dc.date.available2012-02-03T15:04:29Z-
dc.date.issued2012-02-03T15:04:29Z-
dc.identifier.citationInjury. 2007 Jan;38(1):104-11. Epub 2006 Sep 20.en_GB
dc.identifier.issn0020-1383 (Print)en_GB
dc.identifier.issn0020-1383 (Linking)en_GB
dc.identifier.pmid16989834en_GB
dc.identifier.doi10.1016/j.injury.2006.06.010en_GB
dc.identifier.urihttp://hdl.handle.net/10147/208821-
dc.description.abstractOBJECTIVES: Children presenting with sport related injuries (SRIs) as a result of soccer, rugby and gaelic football are frequently seen in an emergency medicine (EM) setting in Ireland. A comparison of the demographics of injuries in these three sports has however not previously been performed. The purpose of this study was to provide up-to-date data on the nature of these SRIs. METHOD: Data was collected retrospectively on all children (<17 years of age), injured in these three sports, presenting to an emergency medicine department over 6 months, and was entered into a database for analysis. RESULTS: Retrospective analysis was performed on 23,000 charts, and 409 SRIs were identified over a 6-month period. None of the children reported using any form of protective gear, and 27% reported a previous presentation to the emergency department with a SRI. Most injuries were as a result of soccer (56%), with 24% occurring in gaelic football, and 20% occurring in rugby. The predominant mechanism of injury was different in each sport, in soccer-falls (38%), in gaelic football-collisions with objects (balls) (37%), and in rugby-collision with persons (55%). Although the predominant type of injury in soccer and gaelic football was a fracture, accounting for 50% and 42% of injuries, respectively, in rugby however, skin/soft tissue injuries presented more commonly, accounting for 44% of injuries. When the general site of injury was investigated, the upper limb accounted for the majority of SRIs in each sport. In the management of SRIs, oral analgesics were prescribed in 50%, however, it was observed that no use was made of topical, intramuscular or rectal analgesic routes of administration. In addition it was observed that RICE/general injury advice was given in only 27%, physiotherapy was requested in 2%, and no injury prevention advice was given to any child. Overall, 8% required admission. CONCLUSIONS: The data provided from this study may raise awareness of the nature of SRIs affecting children in each of these three sports, and may be useful in formulating much needed injury prevention strategies.en_GB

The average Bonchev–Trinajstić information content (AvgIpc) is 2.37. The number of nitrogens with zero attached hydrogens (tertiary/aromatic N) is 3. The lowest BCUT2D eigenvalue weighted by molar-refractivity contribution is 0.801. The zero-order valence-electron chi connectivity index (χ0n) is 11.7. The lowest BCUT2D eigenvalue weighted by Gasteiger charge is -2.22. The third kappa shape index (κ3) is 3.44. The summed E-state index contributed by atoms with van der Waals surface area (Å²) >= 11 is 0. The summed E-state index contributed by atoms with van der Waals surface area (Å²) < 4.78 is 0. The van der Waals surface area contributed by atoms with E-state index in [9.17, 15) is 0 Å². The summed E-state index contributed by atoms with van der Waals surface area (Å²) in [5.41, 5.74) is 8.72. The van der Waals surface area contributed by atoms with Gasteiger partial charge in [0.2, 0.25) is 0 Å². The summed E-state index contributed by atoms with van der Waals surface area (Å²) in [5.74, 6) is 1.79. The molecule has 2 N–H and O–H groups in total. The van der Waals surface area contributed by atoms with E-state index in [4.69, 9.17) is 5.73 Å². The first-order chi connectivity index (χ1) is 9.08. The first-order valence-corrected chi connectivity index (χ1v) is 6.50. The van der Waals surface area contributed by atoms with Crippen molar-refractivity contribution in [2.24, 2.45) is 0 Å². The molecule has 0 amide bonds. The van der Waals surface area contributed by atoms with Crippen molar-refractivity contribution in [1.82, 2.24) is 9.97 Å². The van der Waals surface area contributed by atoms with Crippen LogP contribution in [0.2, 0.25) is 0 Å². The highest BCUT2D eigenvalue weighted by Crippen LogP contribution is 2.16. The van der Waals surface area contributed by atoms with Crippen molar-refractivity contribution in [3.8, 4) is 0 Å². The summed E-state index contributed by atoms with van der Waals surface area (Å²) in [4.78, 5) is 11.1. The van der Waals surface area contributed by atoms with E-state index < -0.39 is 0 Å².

dc.language.isoengen_GB
dc.subject.meshAdolescenten_GB
dc.subject.meshAge Distributionen_GB
dc.subject.meshChilden_GB
dc.subject.meshChild, Preschoolen_GB
dc.subject.mesh*Emergency Service, Hospitalen_GB
dc.subject.meshFemaleen_GB
dc.subject.meshFootball/*injuriesen_GB
dc.subject.meshHumansen_GB
dc.subject.meshIrelanden_GB
dc.subject.meshMaleen_GB
dc.subject.meshRetrospective Studiesen_GB
dc.subject.meshSoccer/*injuriesen_GB
dc.subject.meshTreatment Outcomeen_GB
dc.subject.meshWounds and Injuries/etiology/pathology/therapyen_GB
dc.titleA comparison of paediatric soccer, gaelic football and rugby injuries presenting to an emergency department in Ireland.en_GB
dc.contributor.departmentDepartment of Rheumatology and Sports Medicine, Cork University Hospital, Cork,, Ireland. killianorourke@ireland.comen_GB
dc.identifier.journalInjuryen_GB
dc.description.provinceMunster-